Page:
Bundy sues Obama, Nevada officials as groups urge govt to seize his cattle
Bundy has been in jail since his arrest in February, at the Portland, Oregon airport. He was traveling to the central part of the state, where his sons Ammon and Ryan had been leading the occupation of the Malheur National Wildlife Refuge.
The protest was partly motivated by the Bureau of Land Management’s (BLM) mistreatment of two local ranchers, and partly by the Bundys’ belief that the federal government had no right to own vast tracts of land in the Western US.
The lawsuit, filed on Tuesday by Bundy’s attorney Joel F. Hansen, names as defendants President Obama, Senate Minority Leader Harry Reid (D-Nevada), his son and former Clark County Commission Chairman Rory Reid, and US District Court Judge Gloria Navarro. They are accused of violating Bundy’s rights under the US Constitution.
Senator Reid and his son are accused of negotiating an under-the-table deal to benefit from the seizure or sale of the land used by Bundy for grazing, reportedly involving the “communist Chinese.”
BLM Director Neil Kornze is described as “longtime Reid aide” who sent the “equivalent of federal storm-troopers” to Bundy’s ranch, where they proceeded to “kill their cattle, including burying bulls in secret mass graves.” The lawsuit demands Bundy’s release from solitary confinement and the dismissal of his indictment.
In April 2014, BLM agents and government contractors attempted to round up Bundy’s livestock that they said were trespassing on federal land. Six animals were killed and four were euthanized in the operation. After dozens of armed civilians showed up to support the Bundys, Kornze decided to “suspend” the roundup, citing “serious concerns about the safety” of BLM employees.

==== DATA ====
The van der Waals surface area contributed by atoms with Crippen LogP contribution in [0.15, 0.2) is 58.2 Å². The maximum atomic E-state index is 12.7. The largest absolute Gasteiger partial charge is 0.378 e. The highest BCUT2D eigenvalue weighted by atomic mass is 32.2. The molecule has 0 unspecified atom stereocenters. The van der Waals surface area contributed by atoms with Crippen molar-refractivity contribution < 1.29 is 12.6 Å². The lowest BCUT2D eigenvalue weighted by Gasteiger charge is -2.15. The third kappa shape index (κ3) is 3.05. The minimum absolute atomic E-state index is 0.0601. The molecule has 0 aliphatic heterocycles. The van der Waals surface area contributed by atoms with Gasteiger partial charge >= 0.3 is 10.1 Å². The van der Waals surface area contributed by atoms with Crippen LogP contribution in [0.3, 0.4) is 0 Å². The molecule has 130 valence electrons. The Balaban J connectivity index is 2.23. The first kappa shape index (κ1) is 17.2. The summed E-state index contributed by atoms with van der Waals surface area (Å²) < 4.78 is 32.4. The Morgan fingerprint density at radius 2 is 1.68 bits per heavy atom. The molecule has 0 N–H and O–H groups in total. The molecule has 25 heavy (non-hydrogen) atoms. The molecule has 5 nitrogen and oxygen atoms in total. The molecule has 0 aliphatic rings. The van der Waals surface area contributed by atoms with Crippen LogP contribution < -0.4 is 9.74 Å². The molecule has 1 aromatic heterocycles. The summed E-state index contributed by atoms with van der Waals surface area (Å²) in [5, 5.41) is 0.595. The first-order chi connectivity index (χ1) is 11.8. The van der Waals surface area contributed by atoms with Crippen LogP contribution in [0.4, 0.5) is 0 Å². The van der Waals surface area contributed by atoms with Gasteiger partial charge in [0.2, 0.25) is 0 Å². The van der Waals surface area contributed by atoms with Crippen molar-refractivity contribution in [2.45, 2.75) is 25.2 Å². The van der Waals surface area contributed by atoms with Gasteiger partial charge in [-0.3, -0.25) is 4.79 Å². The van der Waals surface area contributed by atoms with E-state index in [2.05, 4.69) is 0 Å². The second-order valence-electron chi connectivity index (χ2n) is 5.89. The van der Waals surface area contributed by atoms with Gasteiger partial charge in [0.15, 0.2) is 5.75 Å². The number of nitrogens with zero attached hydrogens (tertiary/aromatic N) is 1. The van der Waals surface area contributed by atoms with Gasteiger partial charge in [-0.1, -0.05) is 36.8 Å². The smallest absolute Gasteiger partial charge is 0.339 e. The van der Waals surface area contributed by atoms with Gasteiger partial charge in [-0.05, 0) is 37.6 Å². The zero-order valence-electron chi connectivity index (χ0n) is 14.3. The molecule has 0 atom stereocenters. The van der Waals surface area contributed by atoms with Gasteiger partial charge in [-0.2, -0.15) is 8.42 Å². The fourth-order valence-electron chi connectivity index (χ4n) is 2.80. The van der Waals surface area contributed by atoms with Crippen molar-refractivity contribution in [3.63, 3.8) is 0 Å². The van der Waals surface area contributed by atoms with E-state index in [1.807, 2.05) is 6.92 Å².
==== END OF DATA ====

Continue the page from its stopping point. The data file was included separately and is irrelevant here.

On Monday, nine environmentalist groups sent a letter to Kornze urging the BLM to renew its efforts to remove Bundy’s cattle from federal lands, which they say are the habitat of the endangered Mojave desert tortoise (Gopherus agassizii).
While commending the agency for withdrawing from the 2014 standoff with the Bundys’ armed supporters, the environmentalist groups noted that the situation has changed since.
“Now that Mr. Bundy and many of his allies are being held in federal prisons for their actions during the 2014 round-up event, we believe the threat to agency personnel on the ground is substantially less than it was two year ago. Therefore, we urge you to now take action to remove the trespass cattle that have been threatening the Mojave desert tortoise for over twenty years,” the letter said.
The groups noted that the Gold Butte area, where Cliven Bundy has been grazing his cattle without paying federal fees since 1993, was set aside under a 1998 conservation plan, to offset impact from development in Clark County – where Rory Reid was commission chair from 2002 to 2010.
“If this habitat is unprotected from trespass livestock grazing, it cannot be an effective offset for impacts elsewhere,” their letter says.
“The need to remove Mr. Bundy’s livestock is separate and apart from the current prosecution of Mr. Bundy’s federal charges, and the BLM must not wait to act to protect the desert tortoise. The cattle should be rounded up and removed from these public lands no later than summer 2016,” said the letter, signed by Travis Bruner of the Western Watersheds Project.
The letter was also signed by executives from the Center for Biological Diversity, Great Old Broads for Wilderness, Los Padres Forest Watch, Pacific Biodiversity Institute, Public Employees for Environmental Responsibility, Ventana Wilderness Alliance, Western Lands Project, and WildEarth Guardians.
So far, the BLM has deferred another operation to gather and remove the livestock, citing the ongoing criminal investigation of the Bundys coordinated by the Department of Justice.
Ryan Bundy’s wife Angie said the family would not be surprised if government agents showed up at the ranch again.
“I really believe they’ve conveniently put our men in jails so they can come after our land and our resources,” she said, according to the Guardian.
Cliven Bundy’s youngest son Arden, 18, was running the ranch with the help of his relatives, Angie said. “The cows should do well this year if people leave them alone.”